Drugs to Treat Behavioral Problems in Dogs and Cats
In 1999 the FDA approved psychotropic drugs for animals and since then the debate has been raging. Are drugs a way to combat extreme behavioral problems or are they a behavioral Band-Aid. Do drugs save the lives of animals that would otherwise be euthanized or do they create easy solutions for lazy pet owners? There is no doubt that these drugs can be easily misused, but there are many pet owners who make a strong case for their value.
Broken down into two classes, these drugs are mainly selective serotonin reuptake inhibitors (SSRIs) and tricyclics. Both these types of drugs work by inhibiting the levels of serotonin in the brain. Serotonin is believed to affect depression and anxiety. Basically these drugs are lesser doses of the human drugs Prozac, Paxil and Zoloft.
Cats on Drugs?
If you've ever had a cat with a serious spraying problem, you likely know this immense challenge of this problem. Territorial spraying has nothing to do with whether or not a cat has been neutered or spayed. It has nothing to do with whether or not the litter box is clean. Territorial spraying is about marking boundaries and quite possibly a result of anxiety. It isn't just an undesirable behavior for an indoor cat though, it's a destructive one. Having an uncontrollable sprayer may spell the end of your carpet, drapes and couch.
A UC Davis study published in 2001 demonstrated that fluoxetine, or Prozac, reduced feline spraying and many cat owners who previously battled this problem are singing its praises. Once on the medication, in a matter a weeks, many cats cease the behavior and their frustrated owners breathe a sigh of relief. Cat lovers whose cat's display serious behavioral problems sometimes consider drugs as the start of a solution. And these days drugs are't solely for the feline set. Fido sometime needs a little helper too.
Doped up Dogs?
Dogs also have behavior problems that at times confound behavior modification techniques. There are dogs that lick places on their legs or paws incessantly, creating hot spots. Sometime dogs are so fearful during thunderstorms that they become panicked and dangerous to themselves and others. Of course, the most commonly talked about disorder with dogs is separation anxiety. Although this can often be solved strictly with behavior modification there are dogs that need more help.
Sometimes the trick is thoughtful reinforcement and activity to keep separation anxiety controlled, there are dogs that don't seem to respond to anything. Even with a constant schedule of dog walks, visits, and toys, some dogs still go to pieces when their family just goes out to dinner. These dogs destroy everything they can find in their anxiety; couches, woodwork, appliances and often injure themselves. In cases like this, veterinarians are more frequently prescribing drugs to help dog owners get a handle on the behavior and then begin modification training. Clomicalm has been the drug of choice for treating separation anxiety, but there is a new drug this year.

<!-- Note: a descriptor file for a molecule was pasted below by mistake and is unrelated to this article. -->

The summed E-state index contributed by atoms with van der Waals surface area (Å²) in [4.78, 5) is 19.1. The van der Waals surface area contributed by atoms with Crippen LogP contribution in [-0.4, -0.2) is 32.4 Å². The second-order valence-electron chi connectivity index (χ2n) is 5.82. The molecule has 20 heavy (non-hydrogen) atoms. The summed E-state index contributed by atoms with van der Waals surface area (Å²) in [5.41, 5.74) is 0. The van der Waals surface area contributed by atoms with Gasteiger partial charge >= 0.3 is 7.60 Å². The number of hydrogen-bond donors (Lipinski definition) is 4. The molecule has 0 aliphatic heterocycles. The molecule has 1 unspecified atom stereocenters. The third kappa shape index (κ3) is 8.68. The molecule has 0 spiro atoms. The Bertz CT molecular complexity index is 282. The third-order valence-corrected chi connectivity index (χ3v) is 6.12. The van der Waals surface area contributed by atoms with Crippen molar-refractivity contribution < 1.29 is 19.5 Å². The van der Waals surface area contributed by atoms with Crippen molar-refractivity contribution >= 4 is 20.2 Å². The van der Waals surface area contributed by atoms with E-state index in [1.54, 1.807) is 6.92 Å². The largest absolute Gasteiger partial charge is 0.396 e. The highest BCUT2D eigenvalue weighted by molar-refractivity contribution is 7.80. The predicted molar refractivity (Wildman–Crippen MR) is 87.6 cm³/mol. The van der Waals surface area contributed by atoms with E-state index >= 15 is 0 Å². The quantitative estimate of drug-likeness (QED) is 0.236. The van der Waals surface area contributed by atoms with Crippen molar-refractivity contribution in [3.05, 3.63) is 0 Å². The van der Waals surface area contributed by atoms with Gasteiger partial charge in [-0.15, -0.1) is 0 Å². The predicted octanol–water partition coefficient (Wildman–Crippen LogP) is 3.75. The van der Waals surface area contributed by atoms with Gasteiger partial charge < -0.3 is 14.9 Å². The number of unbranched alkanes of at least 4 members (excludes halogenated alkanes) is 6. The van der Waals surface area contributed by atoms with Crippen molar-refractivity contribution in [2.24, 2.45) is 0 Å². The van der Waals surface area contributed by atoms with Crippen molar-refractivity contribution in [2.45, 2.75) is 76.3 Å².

The Newest Drug Addition - Reconcile
Targeting dogs with separation anxiety, beef-flavored Reconcile was licensed by the FDA this year is produced by Eli Lilly. It is a once-daily chewable tablet that has been proven safe from dogs and puppies 6 months or older. It is intended to be used in conjunction with a training program called, BOND that is meant to help pet owners work through their dogs separation anxiety, eliminating inappropriate responses to anxiety. The idea is that decreasing the anxiety with the drugs, allows the dog to focus better on training, which will in the end solve the problem.
Do Animals Need Designer Drugs?
Dogs and cats didn't need drugs thirty years ago so what has happened? Is the introduction of psychotropic drugs a result of increased care or is it an indicator of the overly pampered pet? Perhaps it is a little of both and owners will have to ultimately make the decision about the best way to solve their pets' behavioral issues.
Keep in mind that all these drugs have side effects and must be prescribed by a veterinarian. Your veterinarian is likely to do a full work up on your dog, cat, parrot or other animal to rule out any physical illness. They are also likely to refer you to an experience animal behavior consultant to help you work through the behavior issues, allowing you to wean your pet off the drugs if possible. Keep in mind that it is never a good idea to share your own medication with your dog. Improper dosages can be fatal.